Yoshihisa Kanaji3; Yoshinori Kanno3; Masahiro Hada3; Haruhito Yuki3; Masao Yamaguchi3; Hiroaki Ohya3; Yohei Sumino3; Hidenori Hirano3; Tomoki Horie3; Eisuke Usui3; Akinori Sugano3; Tomoyo Sugiyama3; Tadashi Murai3; Tetsumin Lee4; Ki Hong Choi2; Doyeon Hwang7; Jonghanne Park8; Ji-Hyun Jung9; Hyung Yoon Kim10; Hae Won Jung11; Yun-Kyeong Cho12; Hyuck-Jun Yoon12; Young Bin Song2; Joo-Yong Hahn2; Joon-Hyung Doh13; Chang-Wook Nam12; Eun-Seok Shin14; Seung-Ho Hur12; Hernán Mejía-Rentería15; Francesco Lauri15; Sonoka Goto15; Fernando Macaya15; Angela McInerney15; Giacomo Gravina15; Rafael Vera15; Nieves Gonzalo15; Pilar Jimenez-Quevedo15; Ivan Nuñez-Gil15; Pablo Salinas15; Luis Nombela-Franco15; Maria del Trigo15; Antonio Fernández-Ortiz15; Carlos Macaya15;
1. Division of Cardiovascular Medicine, Tsuchiura Kyodo General Hospital, Ibaraki, Japan; Harvard T.H. Chan School of Public Health, Boston, MA, USA 2. Division of Cardiology, Department of Internal Medicine, Heart Vascular Stroke Institute, Samsung Medical Center, Sungkyunkwan University School of Medicine, Seoul, Korea 3. Division of Cardiovascular Medicine, Tsuchiura Kyodo General Hospital, Ibaraki, Japan, Japan 4. Department of Cardiovascular Medicine, Tokyo Medical and Dental University, Tokyo, Japan 5. Department of Internal Medicine and Cardiovascular Center, Seoul National University Hospital, Seoul, Korea; Institute on Aging, Seoul National University, Seoul, Korea 6. Cardiovascular Institute, Hospital Clinico San Carlos, Madrid, Spain; Centro Nacional de Investigaciónes Cardiovasculares Carlos III (CNIC), Madrid, Spain 7. Department of Internal Medicine and Cardiovascular Center, Seoul National University Hospital, Seoul, Korea 8. Department of Internal Medicine and Cardiovascular Center, Seoul National University Hospital, Seoul, Korea; Department of Internal Medicine, Naju National Hospital, Ministry of Health and Welfare, Naju, Korea 9. Sejong General Hospital, Sejong Heart Institute, Bucheon, Korea 10. Department of Cardiovascular Medicine, Chonnam National University Hospital, Gwangju, Korea 11. Department of Cardiology, Daegu Catholic University Medical Center, Daegu, Korea 12. Department of Medicine, Keimyung University Dongsan Medical Center, Daegu, South Korea 13. Department of Medicine, Inje University Ilsan Paik Hospital, Goyang, South Korea 14. Division of Cardiology, Ulsan Hospital, Ulsan, Korea and Department of Cardiology, Ulsan University Hospital, University of Ulsan College of Medicine, Ulsan, South Korea 15. Cardiovascular Institute, Hospital Clinico San Carlos, Madrid, Spain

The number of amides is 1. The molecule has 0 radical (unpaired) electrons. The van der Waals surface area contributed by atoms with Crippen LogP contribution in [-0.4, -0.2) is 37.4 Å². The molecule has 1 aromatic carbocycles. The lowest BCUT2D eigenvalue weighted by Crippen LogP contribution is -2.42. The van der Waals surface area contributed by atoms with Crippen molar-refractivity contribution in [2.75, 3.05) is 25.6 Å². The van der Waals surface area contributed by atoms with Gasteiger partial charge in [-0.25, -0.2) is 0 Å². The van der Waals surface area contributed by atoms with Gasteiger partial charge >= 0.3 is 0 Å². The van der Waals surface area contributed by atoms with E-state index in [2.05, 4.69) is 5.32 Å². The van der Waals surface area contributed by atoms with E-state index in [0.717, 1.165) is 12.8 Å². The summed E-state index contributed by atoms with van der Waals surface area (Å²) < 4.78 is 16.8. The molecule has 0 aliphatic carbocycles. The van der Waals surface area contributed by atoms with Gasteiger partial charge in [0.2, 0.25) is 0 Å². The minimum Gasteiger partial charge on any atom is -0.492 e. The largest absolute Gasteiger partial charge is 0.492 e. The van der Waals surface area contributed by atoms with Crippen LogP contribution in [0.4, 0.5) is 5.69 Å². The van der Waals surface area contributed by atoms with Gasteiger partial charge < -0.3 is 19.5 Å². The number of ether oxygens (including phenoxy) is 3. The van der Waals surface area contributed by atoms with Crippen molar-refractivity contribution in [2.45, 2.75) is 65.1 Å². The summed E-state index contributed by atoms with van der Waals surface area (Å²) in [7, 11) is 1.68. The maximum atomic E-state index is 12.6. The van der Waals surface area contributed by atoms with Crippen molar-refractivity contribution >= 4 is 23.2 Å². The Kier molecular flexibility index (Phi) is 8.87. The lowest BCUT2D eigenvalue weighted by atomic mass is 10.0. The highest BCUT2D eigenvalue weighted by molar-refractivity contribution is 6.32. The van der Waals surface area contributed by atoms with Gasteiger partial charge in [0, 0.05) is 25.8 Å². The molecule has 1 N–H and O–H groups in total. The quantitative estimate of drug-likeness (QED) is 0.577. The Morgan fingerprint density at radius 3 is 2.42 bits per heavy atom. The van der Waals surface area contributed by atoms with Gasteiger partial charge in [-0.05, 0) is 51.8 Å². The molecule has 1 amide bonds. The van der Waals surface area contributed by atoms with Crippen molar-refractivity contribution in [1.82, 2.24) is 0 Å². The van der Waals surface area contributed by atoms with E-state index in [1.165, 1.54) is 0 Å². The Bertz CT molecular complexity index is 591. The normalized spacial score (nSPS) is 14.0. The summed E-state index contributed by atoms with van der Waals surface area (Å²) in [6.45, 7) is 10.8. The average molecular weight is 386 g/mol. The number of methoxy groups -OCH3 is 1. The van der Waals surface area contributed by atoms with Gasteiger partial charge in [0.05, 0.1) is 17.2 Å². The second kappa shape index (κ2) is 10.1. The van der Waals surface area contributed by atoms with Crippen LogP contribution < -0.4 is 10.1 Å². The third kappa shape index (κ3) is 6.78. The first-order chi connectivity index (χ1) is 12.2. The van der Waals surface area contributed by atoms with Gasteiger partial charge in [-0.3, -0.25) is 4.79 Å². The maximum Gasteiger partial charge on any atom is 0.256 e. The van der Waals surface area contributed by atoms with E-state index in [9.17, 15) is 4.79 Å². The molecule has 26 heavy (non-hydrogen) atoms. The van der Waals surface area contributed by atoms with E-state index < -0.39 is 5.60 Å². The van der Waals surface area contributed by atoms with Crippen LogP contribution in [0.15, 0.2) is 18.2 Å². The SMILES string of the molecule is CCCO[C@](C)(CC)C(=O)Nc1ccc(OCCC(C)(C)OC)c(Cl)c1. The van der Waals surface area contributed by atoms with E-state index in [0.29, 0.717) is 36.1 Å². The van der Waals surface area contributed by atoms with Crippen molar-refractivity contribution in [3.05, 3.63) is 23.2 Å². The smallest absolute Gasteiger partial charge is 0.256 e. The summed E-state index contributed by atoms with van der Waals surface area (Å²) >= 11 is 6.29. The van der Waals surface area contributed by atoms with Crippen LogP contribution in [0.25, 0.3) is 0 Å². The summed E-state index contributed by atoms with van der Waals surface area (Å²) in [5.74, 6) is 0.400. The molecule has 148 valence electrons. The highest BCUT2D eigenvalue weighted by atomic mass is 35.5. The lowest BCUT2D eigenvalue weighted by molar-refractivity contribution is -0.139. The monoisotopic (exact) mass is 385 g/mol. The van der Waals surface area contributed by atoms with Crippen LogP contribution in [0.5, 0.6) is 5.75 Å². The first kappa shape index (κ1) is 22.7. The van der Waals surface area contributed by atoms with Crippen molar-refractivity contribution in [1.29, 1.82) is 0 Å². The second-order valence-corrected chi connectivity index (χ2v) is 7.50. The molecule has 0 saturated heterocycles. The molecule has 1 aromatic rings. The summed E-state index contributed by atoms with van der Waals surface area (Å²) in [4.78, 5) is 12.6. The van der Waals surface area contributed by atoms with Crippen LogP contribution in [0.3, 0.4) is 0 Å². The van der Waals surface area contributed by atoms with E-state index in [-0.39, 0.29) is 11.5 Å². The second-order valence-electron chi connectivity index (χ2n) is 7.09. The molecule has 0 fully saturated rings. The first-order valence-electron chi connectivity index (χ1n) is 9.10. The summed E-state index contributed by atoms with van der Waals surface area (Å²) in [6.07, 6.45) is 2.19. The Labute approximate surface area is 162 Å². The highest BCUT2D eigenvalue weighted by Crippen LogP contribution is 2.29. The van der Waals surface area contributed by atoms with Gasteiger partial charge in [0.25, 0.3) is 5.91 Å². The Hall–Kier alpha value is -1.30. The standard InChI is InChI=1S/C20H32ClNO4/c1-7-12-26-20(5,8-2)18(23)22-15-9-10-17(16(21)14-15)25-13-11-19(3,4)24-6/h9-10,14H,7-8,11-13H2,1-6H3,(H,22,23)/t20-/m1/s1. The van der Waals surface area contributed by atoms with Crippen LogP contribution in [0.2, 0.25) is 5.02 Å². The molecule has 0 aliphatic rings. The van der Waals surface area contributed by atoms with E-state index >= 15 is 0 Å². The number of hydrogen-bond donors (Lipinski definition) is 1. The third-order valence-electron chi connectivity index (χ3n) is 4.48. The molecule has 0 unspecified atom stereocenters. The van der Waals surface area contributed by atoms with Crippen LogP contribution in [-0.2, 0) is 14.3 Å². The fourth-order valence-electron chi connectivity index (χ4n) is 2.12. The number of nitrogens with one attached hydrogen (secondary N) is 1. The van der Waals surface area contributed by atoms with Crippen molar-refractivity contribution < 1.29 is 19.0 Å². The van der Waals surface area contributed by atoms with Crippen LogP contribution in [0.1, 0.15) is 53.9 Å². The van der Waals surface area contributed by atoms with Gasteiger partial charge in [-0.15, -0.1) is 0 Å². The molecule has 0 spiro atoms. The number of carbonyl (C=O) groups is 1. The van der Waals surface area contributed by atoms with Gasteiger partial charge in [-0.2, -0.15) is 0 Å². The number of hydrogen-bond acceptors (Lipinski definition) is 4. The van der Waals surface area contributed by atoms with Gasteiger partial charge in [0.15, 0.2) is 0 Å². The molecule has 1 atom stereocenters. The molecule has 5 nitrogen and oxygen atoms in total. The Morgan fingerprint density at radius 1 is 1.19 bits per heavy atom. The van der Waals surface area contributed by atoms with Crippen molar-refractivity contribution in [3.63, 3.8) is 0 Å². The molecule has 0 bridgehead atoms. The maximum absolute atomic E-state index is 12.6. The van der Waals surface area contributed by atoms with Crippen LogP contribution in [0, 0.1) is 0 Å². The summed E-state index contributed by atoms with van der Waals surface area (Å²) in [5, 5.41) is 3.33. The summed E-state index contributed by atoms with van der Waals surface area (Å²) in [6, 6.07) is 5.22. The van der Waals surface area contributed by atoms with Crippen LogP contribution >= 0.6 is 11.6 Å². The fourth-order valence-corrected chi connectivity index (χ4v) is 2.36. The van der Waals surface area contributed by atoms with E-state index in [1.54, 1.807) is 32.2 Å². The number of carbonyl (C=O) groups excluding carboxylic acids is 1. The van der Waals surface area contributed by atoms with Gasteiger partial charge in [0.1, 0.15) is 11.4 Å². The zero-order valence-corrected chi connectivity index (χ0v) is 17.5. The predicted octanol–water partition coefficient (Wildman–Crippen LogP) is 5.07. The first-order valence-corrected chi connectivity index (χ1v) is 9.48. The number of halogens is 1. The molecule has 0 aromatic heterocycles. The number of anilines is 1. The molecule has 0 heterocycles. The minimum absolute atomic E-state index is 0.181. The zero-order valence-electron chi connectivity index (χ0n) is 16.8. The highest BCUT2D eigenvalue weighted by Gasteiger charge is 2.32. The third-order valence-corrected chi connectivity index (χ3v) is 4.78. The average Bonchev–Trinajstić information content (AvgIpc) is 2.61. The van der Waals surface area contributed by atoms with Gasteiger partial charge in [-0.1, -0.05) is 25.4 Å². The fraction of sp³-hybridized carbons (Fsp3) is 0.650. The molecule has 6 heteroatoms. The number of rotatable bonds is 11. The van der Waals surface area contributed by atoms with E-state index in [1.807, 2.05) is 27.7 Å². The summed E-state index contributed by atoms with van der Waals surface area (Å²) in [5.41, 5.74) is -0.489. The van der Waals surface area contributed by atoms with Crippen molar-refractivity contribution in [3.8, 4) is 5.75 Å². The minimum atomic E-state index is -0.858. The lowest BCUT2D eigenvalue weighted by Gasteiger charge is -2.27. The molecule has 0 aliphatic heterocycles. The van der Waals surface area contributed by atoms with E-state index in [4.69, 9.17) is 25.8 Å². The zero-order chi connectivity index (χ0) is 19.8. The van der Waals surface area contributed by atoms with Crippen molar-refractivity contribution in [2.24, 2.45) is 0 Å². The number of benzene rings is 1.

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Aims: To investigate the effect of percutaneous coronary intervention (PCI) on vessel-related major adverse cardiovascular events (MACE) according to coronary flow capacity (CFC) status in stable coronary lesions.
Methods and results: From a global, multicenter registry of comprehensive physiological assessment, a total of 1397 patients (1694 vessels) were analyzed. Low CFC was defined for lesions with low coronary flow reserve (CFR) and low inverse of hyperemic mean transit time (1/hTmn). Pre-defined definition of CFC was assessed first in a multivariable marginal COX proportional model with the interaction term between CFC status and PCI (performed or not), and then the optimal definition of CFC was explored. The p-value for the interaction between pre-defined low CFC and PCI was 0.067. Next, we computed the optimal definition of CFC to maximize the interaction, where HR of PCI was 0.278 (95% CI: 0.103–0751) and 1.393 (95% CI: 0.783–2.478) for lesions low and normal CFC, respectively.
Conclusions: FFR-guided PCI was associated with reduced incidence of MACE in low CFC but not in normal CFC lesions. CFC information may be leveraged in combination with FFR for optimizing the indication for PCI by reducing potentially unbeneficial PCI.